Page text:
The global mean near-surface temperature in 2023 (to October) was around 1.40 ± 0.12 °C above the 1850–1900 average. Based on the data to October, it is virtually certain that 2023 will be the warmest year in the 174-year observational record, surpassing the previous joint warmest years, 2016 at 1.29 ± 0.12 °C above the 1850–1900 average and 2020 at 1.27±0.13 °C.
The past nine years, 2015–2023, will be the nine warmest years on record.
Record monthly global temperatures have been observed for the ocean – from April through to September – and, starting slightly later, the land – from July through to September.
The ten-year average 2014–2023 (to October) global temperature is 1.19±0.12°C above the 1850–1900 average, the warmest 10-year period on record.
Observed concentrations of the three main greenhouse gases – carbon dioxide, methane, and nitrous oxide – reached record-high levels in 2022, the latest year for which consolidated global values are available (1984–2022). Real-time data from specific locations show that levels of the three greenhouse gases continued to increase in 2023.
Ocean heat content reached its highest level in 2022, the latest available full year of data in the 65-year observational record.
In 2023, global mean sea level reached a record high in the satellite record (1993 to present), reflecting continued ocean warming as well as the melting of glaciers and ice sheets. The rate of global mean sea level in rise in the past ten years (2013–2022) is more than twice the rate of sea level rise in the first decade of the satellite record (1993–2002).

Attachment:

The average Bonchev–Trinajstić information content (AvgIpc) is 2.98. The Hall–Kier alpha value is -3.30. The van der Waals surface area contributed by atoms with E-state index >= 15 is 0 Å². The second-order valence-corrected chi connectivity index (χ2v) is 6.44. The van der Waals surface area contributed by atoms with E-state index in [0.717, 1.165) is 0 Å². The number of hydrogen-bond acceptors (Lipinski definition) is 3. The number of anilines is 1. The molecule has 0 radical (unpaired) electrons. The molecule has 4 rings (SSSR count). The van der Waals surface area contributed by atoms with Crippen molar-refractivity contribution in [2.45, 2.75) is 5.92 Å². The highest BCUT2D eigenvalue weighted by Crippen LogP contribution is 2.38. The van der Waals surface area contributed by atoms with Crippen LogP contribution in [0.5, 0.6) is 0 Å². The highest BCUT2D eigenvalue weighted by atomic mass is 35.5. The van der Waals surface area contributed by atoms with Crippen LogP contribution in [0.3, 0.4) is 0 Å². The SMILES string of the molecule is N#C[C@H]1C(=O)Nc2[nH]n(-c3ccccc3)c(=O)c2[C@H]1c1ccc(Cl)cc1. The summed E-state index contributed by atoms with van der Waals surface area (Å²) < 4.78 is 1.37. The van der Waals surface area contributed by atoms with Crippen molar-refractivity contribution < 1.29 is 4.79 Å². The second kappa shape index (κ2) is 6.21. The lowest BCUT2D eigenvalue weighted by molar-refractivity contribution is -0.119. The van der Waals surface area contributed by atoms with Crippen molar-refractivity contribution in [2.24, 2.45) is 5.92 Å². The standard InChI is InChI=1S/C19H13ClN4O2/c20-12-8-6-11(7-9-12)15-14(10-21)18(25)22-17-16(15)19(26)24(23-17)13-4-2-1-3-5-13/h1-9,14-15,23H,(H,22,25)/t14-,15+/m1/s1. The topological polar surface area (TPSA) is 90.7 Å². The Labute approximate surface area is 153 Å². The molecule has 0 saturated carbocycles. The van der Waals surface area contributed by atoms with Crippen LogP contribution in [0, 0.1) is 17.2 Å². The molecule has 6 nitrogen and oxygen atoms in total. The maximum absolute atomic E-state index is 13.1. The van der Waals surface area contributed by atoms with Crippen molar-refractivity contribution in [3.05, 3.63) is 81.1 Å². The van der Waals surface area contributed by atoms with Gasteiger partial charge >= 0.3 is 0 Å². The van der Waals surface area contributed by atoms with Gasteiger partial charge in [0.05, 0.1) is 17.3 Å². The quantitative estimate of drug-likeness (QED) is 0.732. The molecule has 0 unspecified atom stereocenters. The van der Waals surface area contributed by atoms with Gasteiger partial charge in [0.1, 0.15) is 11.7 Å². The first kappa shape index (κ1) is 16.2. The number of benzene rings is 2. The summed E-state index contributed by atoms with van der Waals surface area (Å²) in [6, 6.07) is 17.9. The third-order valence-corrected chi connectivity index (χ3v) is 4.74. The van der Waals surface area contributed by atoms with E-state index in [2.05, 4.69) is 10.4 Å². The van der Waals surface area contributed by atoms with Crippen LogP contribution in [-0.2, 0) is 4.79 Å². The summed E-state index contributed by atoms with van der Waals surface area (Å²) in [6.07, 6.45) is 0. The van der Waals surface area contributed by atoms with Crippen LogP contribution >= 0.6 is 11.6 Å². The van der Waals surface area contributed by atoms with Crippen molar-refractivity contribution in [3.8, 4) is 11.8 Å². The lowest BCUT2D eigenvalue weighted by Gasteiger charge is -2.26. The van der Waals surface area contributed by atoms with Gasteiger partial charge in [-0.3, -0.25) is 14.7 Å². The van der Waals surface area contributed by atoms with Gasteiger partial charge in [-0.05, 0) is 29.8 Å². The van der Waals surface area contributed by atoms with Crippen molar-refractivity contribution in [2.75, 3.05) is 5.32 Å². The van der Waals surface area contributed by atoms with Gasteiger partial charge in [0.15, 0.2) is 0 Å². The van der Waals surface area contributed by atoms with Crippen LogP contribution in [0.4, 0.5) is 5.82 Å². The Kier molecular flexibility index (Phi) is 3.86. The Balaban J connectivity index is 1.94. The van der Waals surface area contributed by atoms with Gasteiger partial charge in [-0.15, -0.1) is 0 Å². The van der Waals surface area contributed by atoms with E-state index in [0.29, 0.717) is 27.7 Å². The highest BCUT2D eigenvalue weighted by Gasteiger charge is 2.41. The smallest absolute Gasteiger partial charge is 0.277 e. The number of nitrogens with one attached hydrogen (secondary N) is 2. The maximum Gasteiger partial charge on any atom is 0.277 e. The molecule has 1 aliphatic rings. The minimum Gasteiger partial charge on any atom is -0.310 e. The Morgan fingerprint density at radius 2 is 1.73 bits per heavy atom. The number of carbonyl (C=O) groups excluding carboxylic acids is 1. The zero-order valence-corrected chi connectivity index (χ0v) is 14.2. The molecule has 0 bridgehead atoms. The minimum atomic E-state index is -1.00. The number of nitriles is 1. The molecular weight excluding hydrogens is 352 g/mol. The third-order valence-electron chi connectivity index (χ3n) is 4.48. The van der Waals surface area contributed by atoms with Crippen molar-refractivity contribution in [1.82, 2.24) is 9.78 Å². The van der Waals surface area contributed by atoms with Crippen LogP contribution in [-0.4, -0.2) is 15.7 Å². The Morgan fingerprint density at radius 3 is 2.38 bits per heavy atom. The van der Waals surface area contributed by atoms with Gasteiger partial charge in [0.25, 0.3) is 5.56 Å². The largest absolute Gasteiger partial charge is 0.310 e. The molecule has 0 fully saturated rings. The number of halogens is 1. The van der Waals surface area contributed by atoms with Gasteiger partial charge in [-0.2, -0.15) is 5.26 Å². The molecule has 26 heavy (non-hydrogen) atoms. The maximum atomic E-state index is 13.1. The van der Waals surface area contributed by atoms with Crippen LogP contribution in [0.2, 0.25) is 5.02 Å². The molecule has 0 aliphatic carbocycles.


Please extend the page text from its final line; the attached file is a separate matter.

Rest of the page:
Antarctic sea-ice extent reached an absolute record low for the satellite era (1979 to present) in February. Ice extent was at a record low from June onwards, and the annual maximum in September was far below the previous record low maximum.
Glaciers in western North America and the European Alps experienced an extreme melt season. In Switzerland, glaciers lost around 10% of their remaining volume in the past two years.
Extreme weather continues to lead to severe socio-economic impacts. Extreme heat affected many parts of the world. Wildfires in Hawaii, Canada and Europe led to loss of life, the destruction of homes and large-scale air pollution. Flooding associated with extreme rainfall from Mediterranean Cyclone Daniel affected Greece, Bulgaria, Türkiye, and Libya with particularly heavy loss of life in Libya.
Food security, population displacements and impacts on vulnerable populations continue to be of concern in 2023, with weather and climate hazards exacerbating the situation in many parts of the world.
Extreme weather and climate conditions continued to trigger new, prolonged, and secondary displacement in 2023 and increased the vulnerability of many who were already uprooted by complex multi-causal situations of conflict and violence.